BROOKINGS – The Brookings City Council heard a drainage study in its June 11 study session and listened to public comments during the regular meeting. The group then approved a Master Drainage Plan Priority List.
City Engineer Jackie Lanning and Kent Johnson of Banner Associates last week presented the Windermere/Moriarty Edgebrook Additions Drainage Study, which is the third project listed on the Master Plan.
“City staff and Banner Associates held three neighborhood meetings with the Windermere/Moriarty Edgebrook Addition residents to present information, receive feedback and answer questions,” according to the attachment to the agenda, available on the city’s website.
The presentation is also available as an attachment to the agenda.
Residents spoke about the need to make sure the plan worked.
“If we get a hit again, it’d be cheaper for me to abandon my house,” Jason Evans said. “We have to fix these issues.”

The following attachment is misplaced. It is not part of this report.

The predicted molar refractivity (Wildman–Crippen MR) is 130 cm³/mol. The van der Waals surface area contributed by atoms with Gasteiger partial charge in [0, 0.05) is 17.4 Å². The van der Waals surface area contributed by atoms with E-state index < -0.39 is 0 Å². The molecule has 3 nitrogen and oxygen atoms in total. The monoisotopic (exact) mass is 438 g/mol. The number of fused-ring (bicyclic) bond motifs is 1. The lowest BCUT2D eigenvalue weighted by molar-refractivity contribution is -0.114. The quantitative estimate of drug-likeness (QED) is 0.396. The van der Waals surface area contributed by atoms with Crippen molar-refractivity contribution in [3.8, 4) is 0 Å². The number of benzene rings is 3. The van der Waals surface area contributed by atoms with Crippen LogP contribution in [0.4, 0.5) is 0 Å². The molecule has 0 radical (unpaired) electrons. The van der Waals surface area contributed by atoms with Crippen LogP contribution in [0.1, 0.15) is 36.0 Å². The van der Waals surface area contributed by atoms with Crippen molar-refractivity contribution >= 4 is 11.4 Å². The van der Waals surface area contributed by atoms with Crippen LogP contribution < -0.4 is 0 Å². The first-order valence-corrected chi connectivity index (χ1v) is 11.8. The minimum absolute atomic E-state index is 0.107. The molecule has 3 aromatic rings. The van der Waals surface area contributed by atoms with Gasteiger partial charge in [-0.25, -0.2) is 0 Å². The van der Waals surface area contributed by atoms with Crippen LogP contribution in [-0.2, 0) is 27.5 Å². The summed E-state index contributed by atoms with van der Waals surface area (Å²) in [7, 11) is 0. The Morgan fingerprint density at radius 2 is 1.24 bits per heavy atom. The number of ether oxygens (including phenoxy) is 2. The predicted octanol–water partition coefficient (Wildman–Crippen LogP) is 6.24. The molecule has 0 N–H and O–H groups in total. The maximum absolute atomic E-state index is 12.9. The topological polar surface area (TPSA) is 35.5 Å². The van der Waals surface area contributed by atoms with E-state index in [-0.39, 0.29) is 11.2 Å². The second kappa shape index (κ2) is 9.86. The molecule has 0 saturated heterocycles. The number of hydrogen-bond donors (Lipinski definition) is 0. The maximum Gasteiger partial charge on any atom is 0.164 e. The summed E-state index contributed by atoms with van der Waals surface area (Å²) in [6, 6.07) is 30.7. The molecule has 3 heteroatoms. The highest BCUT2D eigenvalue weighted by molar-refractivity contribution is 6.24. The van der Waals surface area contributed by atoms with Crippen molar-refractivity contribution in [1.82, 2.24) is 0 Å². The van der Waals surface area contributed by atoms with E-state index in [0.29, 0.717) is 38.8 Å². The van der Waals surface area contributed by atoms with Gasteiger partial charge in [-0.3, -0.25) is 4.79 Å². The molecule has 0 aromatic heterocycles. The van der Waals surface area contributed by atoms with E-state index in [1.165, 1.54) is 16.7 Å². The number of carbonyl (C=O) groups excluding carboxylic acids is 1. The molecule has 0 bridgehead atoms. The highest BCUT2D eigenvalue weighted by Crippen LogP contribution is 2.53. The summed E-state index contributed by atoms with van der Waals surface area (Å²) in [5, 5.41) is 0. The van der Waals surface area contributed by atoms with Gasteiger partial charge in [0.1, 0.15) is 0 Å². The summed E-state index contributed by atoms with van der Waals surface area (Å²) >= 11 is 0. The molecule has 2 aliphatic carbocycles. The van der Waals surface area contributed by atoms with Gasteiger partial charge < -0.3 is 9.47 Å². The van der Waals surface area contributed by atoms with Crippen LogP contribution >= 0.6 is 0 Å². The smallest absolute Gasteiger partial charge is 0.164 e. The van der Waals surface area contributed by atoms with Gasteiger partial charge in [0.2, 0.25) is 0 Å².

The presentation started with an overview that centered on the torrential rain on July 19, 2018, which flooded homes in the study area.
Brookings County averaged from 6.5 to 7.75 inches, with one measurement in Aurora coming in at 8.87 inches. The SDSU rain gauge showed 6.27 inches, Johnson said.
The Drainage Study covered 17th Avenue South, including the Moriarty/Edgebrook Addition to the east and Windermere Pointe Addition to the west. The storm water converges into a small area in the middle of the study area that includes a section of 17th Avenue South and a small piece west of that. The study focused on 1833 and 1903 Windermere Way, which are side by side. Both were hard hit during the July 2018 storm, and both are close to drainage pipes.
Johnson presented six potential fixes for the area to the council:
• Option 1: a detention pond in Moriarty Park; it benefits the most properties; approximate cost $427,100;
• Option 2: a retaining wall to prevent water from entering homes, only protects two homes and does not decrease downstream flows; approximate cost $66,900;
• Option 3: a combination of Options 1 and 2; provides additional benefit for north side of valley gutter; approximate cost $462,500;
• Option 4: add storm pipe from Windermere to St. Justice Street to achieve a 100-year flow; does not meet project goals, approximate cost $445,500;
• Option 5: lower the sidewalk in front of 1833 and 1903 Windermere; minimal benefit, approximate cost $5,700;